The College Senate approved a change to the General Education and major requirements in the fall 2016 semester. The change will officially go into effect in fall 2017, while the policy will be extended to students who began attending Geneseo in the fall of 2013 or later.
Dean of Academic Planning and Advising and professor of English Celia Easton explained what this change means for students.
“Prior to this semester, in General Education classes, students always needed two different prefixes,” she said. “Courses that might be General Education couldn’t be taken inside your major. For example, if you were a sociology major and SOCL 100 is a General Education class in the social sciences, you would have had to take two more classes outside of sociology that were S/ to count in that way. Now … people can count one of their courses inside their major.”
Only courses that fulfill Natural Science (N/), Fine Arts (F/) or Social Science (S/) General Education requirements are affected by the curriculum change, according to Easton.
Interim Provost and professor of English Paul Schacht said that he thinks this curriculum change will allow students to enroll in more courses they are interested in by providing more flexibility and remaining consistent with the purpose of General Education requirements.
“If you’re a biology major, your biology courses are part of what enable you to understand the methodology, the style of thinking, the important problems and so on in the natural sciences,” he said. “So it would seem odd to suppose that somehow your biology courses are not contributing to that.”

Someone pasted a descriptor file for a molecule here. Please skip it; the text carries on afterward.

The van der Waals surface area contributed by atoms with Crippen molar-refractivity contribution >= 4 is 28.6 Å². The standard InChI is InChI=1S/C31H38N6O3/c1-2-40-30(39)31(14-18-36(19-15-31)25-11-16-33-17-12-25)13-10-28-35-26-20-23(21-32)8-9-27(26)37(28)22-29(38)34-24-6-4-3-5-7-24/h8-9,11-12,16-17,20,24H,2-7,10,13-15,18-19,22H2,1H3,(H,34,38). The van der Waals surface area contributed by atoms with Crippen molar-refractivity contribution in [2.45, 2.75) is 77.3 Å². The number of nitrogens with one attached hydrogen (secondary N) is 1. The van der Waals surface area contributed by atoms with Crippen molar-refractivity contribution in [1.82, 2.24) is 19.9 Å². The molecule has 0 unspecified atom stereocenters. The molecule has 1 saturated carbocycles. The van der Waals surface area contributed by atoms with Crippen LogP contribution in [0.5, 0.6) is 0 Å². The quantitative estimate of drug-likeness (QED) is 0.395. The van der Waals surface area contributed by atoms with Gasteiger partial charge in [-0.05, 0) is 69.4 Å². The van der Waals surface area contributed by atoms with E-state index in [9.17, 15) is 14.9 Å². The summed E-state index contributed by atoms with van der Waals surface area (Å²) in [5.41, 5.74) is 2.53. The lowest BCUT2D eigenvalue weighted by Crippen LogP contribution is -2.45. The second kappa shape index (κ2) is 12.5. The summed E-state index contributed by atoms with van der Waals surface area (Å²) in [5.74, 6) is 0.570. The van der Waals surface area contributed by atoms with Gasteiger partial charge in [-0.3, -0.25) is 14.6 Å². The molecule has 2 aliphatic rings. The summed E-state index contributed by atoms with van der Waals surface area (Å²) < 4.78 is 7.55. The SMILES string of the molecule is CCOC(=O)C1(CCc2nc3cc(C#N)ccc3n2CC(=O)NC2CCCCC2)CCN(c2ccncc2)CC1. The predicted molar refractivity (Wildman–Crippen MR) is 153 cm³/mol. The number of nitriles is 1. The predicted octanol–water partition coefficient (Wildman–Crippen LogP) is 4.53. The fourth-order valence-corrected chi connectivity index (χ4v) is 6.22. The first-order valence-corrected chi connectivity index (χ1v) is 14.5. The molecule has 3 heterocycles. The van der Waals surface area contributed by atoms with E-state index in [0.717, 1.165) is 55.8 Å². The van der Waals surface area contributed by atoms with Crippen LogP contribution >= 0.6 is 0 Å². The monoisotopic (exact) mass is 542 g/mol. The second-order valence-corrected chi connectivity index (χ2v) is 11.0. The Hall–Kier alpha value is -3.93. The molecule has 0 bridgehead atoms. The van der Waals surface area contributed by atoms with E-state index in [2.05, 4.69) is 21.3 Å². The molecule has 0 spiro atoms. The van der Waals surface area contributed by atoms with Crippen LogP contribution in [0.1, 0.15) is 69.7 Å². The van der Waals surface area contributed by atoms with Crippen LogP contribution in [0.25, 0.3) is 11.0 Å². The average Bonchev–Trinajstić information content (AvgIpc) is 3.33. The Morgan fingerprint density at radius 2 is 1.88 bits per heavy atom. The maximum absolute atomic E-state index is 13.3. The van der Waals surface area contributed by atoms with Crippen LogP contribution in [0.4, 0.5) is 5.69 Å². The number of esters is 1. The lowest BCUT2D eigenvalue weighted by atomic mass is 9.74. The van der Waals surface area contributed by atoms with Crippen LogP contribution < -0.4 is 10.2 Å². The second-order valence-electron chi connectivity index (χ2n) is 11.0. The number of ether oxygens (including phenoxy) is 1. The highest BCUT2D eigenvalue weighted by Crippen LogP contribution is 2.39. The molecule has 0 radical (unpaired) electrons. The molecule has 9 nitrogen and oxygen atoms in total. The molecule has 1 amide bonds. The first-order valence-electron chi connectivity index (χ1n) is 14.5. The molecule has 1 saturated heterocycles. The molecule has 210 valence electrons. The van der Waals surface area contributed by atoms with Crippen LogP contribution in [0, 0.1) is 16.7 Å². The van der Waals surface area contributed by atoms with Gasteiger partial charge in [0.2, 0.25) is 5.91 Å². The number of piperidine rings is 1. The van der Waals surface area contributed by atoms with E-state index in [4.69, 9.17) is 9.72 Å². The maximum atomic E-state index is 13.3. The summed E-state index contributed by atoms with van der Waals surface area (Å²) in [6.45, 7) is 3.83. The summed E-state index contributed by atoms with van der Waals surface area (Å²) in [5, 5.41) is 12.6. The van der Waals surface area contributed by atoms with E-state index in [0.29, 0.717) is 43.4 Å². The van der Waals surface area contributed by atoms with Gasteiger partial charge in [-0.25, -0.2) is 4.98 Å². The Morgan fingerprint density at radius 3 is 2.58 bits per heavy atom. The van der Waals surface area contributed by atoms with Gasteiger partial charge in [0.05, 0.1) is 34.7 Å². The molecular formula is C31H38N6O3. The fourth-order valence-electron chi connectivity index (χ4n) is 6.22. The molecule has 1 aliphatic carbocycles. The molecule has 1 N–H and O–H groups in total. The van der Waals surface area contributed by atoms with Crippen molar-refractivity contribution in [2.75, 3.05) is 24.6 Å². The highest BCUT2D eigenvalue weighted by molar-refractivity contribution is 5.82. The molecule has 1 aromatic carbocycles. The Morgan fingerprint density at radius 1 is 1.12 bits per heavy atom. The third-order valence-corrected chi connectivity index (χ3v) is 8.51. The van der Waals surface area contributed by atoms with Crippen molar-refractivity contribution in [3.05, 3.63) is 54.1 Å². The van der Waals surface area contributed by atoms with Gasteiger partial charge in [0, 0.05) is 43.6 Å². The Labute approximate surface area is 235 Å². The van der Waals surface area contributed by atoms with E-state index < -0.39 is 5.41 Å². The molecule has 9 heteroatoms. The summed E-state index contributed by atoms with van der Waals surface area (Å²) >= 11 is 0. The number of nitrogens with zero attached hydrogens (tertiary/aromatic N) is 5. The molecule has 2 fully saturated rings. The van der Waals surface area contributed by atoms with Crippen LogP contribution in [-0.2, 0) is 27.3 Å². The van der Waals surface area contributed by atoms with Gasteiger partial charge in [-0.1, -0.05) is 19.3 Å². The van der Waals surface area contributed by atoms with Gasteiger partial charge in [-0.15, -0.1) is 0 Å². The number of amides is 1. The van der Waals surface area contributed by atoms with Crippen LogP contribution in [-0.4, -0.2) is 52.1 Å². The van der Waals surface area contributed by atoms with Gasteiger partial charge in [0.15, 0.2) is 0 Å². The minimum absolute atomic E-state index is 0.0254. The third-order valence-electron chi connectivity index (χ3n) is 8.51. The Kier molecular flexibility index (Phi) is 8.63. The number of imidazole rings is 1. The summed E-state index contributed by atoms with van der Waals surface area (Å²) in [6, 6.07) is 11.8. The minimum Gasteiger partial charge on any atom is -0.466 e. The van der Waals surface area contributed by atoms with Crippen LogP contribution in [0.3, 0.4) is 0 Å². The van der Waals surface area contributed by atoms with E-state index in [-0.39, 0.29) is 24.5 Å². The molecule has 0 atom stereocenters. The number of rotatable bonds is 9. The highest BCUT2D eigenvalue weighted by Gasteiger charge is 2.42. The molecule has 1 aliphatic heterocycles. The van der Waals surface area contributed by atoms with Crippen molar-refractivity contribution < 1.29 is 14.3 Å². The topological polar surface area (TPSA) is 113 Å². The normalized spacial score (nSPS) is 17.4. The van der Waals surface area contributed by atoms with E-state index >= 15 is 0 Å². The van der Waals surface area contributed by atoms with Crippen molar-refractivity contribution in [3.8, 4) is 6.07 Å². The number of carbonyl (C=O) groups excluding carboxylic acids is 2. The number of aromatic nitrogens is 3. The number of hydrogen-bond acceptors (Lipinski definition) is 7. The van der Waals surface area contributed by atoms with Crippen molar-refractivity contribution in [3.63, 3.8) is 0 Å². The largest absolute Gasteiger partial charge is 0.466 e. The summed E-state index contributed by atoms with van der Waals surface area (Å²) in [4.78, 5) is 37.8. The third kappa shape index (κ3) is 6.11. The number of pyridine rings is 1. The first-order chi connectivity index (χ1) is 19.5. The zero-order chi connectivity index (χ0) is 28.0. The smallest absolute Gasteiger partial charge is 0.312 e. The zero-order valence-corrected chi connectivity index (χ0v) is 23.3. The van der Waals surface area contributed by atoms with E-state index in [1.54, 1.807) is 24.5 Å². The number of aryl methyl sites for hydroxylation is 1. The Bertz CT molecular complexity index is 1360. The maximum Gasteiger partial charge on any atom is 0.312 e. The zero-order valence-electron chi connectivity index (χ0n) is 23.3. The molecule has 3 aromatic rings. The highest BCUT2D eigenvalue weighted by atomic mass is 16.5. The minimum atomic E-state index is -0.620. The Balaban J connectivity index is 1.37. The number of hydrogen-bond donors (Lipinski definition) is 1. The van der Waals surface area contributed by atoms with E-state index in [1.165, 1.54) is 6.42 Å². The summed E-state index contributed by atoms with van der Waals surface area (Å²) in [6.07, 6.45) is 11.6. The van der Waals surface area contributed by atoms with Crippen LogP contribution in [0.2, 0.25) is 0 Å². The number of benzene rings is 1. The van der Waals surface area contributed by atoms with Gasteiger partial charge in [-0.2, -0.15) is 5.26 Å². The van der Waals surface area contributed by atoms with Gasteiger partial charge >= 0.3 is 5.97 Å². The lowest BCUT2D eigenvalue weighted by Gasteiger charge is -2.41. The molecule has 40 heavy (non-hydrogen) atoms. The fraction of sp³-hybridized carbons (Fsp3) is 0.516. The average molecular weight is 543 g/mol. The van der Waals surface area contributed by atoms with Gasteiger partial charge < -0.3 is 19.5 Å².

Schacht believes that such a policy outlining a separation between General Education requirements and major requirements was implemented to provide students with a greater breadth of courses. He explained that this division took place before he began working at the college and that he is not entirely sure of the rationale behind it.
There has been some varied feedback for the change, according to Schacht.
“In the one effort I made to get some limited student feedback … it was mixed,” he said. “A few students said, ‘I think that the breadth that students get from the existing requirement is something that’s good’ and others said, ‘I’ve never really understood exactly what the value of this requirement is, and I think it’s good that this change will give us more flexibility.’”
Easton said the perspectives she has heard from students is more positive.
“I think people have been pretty happy,” she said. “I haven’t heard anyone say that they didn’t like it. It never prohibits someone who wants greater breadth from pursuing that.”
History major sophomore Christopher Tursellino wishes such a change had been in place earlier.
“In all, I think that it was good in terms of its benefits for us—the students—because I don’t need to be taking so many unnecessary Gen Eds when I’m already fulfilling them in my major,” he said. “At the same time, I do wish it had come earlier because now I feel like I’ve wasted my time.”
The process behind the policy spans back to the spring 2016 semester when it was originally brought before the College Senate, according to Easton. The idea traveled from the policy subcommittee of the College Senate to the Senate itself, where proposals must undergo two readings before final approval. The curriculum changes were approved this past fall.
Schacht said this modification is part of a larger look at Geneseo’s curriculum through the Geneseo Learning Outcomes for Baccalaureate Education.
“We should expect that over the course of the spring and much of next year, there will be continued examination of the General Education curriculum as part of the larger enterprise of reexamining the entire Geneseo curriculum in light of GLOBE,” he said.